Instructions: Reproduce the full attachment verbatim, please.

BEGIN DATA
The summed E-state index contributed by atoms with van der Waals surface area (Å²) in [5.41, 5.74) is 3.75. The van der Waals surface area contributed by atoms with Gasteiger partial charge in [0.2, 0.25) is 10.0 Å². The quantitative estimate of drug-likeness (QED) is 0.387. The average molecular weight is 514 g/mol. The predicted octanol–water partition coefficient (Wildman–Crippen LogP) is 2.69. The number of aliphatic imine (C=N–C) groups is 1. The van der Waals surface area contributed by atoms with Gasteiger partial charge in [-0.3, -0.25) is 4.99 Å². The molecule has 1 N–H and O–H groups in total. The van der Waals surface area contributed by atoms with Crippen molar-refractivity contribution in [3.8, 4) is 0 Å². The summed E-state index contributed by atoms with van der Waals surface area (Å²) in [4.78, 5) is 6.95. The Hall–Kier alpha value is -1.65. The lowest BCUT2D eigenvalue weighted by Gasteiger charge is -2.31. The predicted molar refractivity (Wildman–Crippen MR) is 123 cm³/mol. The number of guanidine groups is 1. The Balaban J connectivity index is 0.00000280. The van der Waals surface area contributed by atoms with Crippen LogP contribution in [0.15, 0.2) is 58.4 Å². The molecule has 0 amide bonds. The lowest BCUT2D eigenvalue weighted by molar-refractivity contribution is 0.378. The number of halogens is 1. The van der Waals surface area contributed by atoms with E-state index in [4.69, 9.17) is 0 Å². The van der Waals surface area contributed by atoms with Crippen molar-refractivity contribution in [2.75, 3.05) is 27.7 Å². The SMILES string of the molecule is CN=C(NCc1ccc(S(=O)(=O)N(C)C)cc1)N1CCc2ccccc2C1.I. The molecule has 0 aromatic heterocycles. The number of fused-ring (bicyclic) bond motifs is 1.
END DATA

The summed E-state index contributed by atoms with van der Waals surface area (Å²) in [5.41, 5.74) is 3.75. The van der Waals surface area contributed by atoms with Gasteiger partial charge in [0.2, 0.25) is 10.0 Å². The quantitative estimate of drug-likeness (QED) is 0.387. The average molecular weight is 514 g/mol. The predicted octanol–water partition coefficient (Wildman–Crippen LogP) is 2.69. The number of aliphatic imine (C=N–C) groups is 1. The van der Waals surface area contributed by atoms with Gasteiger partial charge in [-0.3, -0.25) is 4.99 Å². The molecule has 1 N–H and O–H groups in total. The van der Waals surface area contributed by atoms with Crippen molar-refractivity contribution in [3.8, 4) is 0 Å². The summed E-state index contributed by atoms with van der Waals surface area (Å²) in [4.78, 5) is 6.95. The Hall–Kier alpha value is -1.65. The lowest BCUT2D eigenvalue weighted by Gasteiger charge is -2.31. The predicted molar refractivity (Wildman–Crippen MR) is 123 cm³/mol. The number of guanidine groups is 1. The Balaban J connectivity index is 0.00000280. The van der Waals surface area contributed by atoms with Crippen LogP contribution in [0.15, 0.2) is 58.4 Å². The molecule has 0 amide bonds. The lowest BCUT2D eigenvalue weighted by molar-refractivity contribution is 0.378. The number of halogens is 1. The van der Waals surface area contributed by atoms with E-state index in [4.69, 9.17) is 0 Å². The van der Waals surface area contributed by atoms with Crippen molar-refractivity contribution in [2.75, 3.05) is 27.7 Å². The SMILES string of the molecule is CN=C(NCc1ccc(S(=O)(=O)N(C)C)cc1)N1CCc2ccccc2C1.I. The molecule has 0 aromatic heterocycles. The number of fused-ring (bicyclic) bond motifs is 1.